When you’re looking for a job, you hear a lot about what you should or shouldn’t do. For instance, everybody advises not wasting a recruiter’s time by failing to prepare for an interview. But in reality, applying for a job can be a huge waste of time for a job candidate who doesn’t get the job, particularly when they dearly need one.
In a perfect world, it would be nice if recruiters were always mindful of the time and effort it takes to apply for a job and prepare for an interview. Until then, we’ve conducted an informal poll that allowed some recent job seekers to air their grievances about employers and the job search process. Here’s what bugging them.
Recruiters Who Don’t Follow Up
By far, the biggest pet peeve mentioned by job seekers is when recruiters don’t follow up, especially after initially showing interest.
There are numerous stories about long interviews that went exceedingly well and left the job candidate with the impression that the job was theirs, only to never hear from the employer again.
Theo, a social worker, was recently up for big job that was down to himself and someone else. After days with no word from the employer, he eventually learned through a friend working on the project that the job was shelved indefinitely.
Similarly Renee, a copywriter, once went on an interview that lasted for nearly two hours. “I felt as if the director and I really hit it off,” she said. “When she arranged for me to have a follow-up interview with her staff, I felt fairly certain I had the job.”
But after a week had passed with no word from the director, Renee began to have second thoughts. When she finally followed-up, she received a response from the human resources manager saying that they went “in another direction.”
“It’s understandable that the director, or even the human resources manager may be too busy to follow-up with every applicant. But in my case, I knew I was a finalist for the job,” she laments. “How hard could it have been to send a quick email saying, ‘Sorry to have taken your time and thank you for your interest?’”
Recruiters Who Waste Your Time
Another common complaint is recruiters who aren’t considerate of your time, either by stringing you along for a job or salary that never materializes, drawing out the interview process, or simply being unorganized.
Steve, a creative development director, was recently scheduled for an interview at a major university in Boston, only to learn the night before that it had been rescheduled for the following week.
“I go to the interview and get ushered into a conference room by an administrator, who leaves me there for 25-30 minutes,” he says. “Finally, the administrator returns and says the interviewer has scheduled a phone meeting during our interview time and has no idea who I am! This is someone who made the call HERSELF for me to come in a second time.”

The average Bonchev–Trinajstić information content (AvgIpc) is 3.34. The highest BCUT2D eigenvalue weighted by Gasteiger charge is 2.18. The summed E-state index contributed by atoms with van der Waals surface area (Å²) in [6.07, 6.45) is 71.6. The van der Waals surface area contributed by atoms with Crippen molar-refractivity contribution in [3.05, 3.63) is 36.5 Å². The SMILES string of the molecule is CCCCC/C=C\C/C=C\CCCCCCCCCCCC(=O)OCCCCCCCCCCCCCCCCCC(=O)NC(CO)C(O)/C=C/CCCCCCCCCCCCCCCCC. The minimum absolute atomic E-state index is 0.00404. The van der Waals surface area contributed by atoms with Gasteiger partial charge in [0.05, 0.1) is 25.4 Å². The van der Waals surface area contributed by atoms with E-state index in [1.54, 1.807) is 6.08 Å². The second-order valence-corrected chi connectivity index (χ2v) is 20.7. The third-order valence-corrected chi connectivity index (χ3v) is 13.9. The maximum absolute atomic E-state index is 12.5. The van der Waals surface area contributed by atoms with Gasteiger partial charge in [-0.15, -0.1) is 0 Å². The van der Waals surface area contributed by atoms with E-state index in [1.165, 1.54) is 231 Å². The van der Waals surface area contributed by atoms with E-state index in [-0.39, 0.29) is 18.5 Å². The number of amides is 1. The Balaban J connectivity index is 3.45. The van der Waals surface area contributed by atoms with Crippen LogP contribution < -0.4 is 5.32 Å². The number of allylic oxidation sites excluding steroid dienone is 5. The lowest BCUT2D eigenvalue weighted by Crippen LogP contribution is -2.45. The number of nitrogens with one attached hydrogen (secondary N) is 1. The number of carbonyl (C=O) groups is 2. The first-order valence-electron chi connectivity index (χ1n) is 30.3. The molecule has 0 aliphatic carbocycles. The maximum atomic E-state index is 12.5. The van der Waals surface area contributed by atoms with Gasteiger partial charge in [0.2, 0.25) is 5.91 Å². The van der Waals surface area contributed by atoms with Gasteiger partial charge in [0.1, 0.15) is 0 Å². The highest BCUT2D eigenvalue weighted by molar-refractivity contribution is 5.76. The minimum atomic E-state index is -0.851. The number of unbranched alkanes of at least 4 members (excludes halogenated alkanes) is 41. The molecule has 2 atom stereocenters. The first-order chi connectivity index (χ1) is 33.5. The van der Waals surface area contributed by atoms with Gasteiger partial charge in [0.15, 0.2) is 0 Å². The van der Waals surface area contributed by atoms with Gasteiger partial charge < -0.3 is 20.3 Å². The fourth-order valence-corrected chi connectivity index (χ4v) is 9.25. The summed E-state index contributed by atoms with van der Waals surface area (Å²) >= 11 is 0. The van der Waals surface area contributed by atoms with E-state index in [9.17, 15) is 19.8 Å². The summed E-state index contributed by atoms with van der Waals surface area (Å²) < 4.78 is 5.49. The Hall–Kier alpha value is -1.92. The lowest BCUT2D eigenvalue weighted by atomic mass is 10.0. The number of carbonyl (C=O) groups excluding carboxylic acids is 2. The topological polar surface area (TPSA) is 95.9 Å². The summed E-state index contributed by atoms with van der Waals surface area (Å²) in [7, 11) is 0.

Even those with years of experience aren’t exempt. When Jen, who works in post-production, interviewed for a job at a well-known media conglomerate, she was given the runaround.
“They brought me in for the first interview with (a junior associate),” she recalls. “I asked them about the salary and they didn’t know the answer.”
After a second interview, this time with the director, Jen asked about the salary again, which turned out to be an entry-level salary for a senior managerial position.
“I already had experience working for them before doing almost the exact same job, for much more money,” she said. “I was insulted and couldn’t believe they had wasted my time for all that.”
Recruiters Requesting Work Before You’ve Got a Job
Sometimes potential clients and employers ask for all sorts of preliminary work before awarding a job – things to help them decide if you’re the right person for the job. Graphic designers, in particular, are frequently asked to create “comps” for a project before being hired.
While it’s perfectly acceptable to request compensation for this preliminary work, in reality many entry-level candidates feel as if they have no choice and that they’ll lose out on the position if they don’t accommodate the client.
When Mike, a creative director, was working as a freelance consultant, he was asked by a staffing agent to provide all manner of work to try and land jobs including creative briefs, outlines, and “big ideas.”
“This happened twice, when I did the work and the job never came through,” he said. Finally, when the agent asked him for work a third time, Mike refused unless he was paid. To Mike’s surprise, the client agreed.
“I thought the agency was there to advocate for me, but I was wrong,” he said. “If you don’t advocate for yourself, no one else will.”
Here are some other common job search pet peeves:
• Recruiters who provide inadequate information about the job.
• Recruiters who don’t do their homework about YOU before an interview.
• Recruiters who won’t tell you why you didn’t get the job.
• Employers who write vague and excessively long job descriptions that say nothing.
• Employers who advertise when they know they’re hiring internally.
• Employers who are just collecting resumes.
• Employers who tell you you’re over-qualified.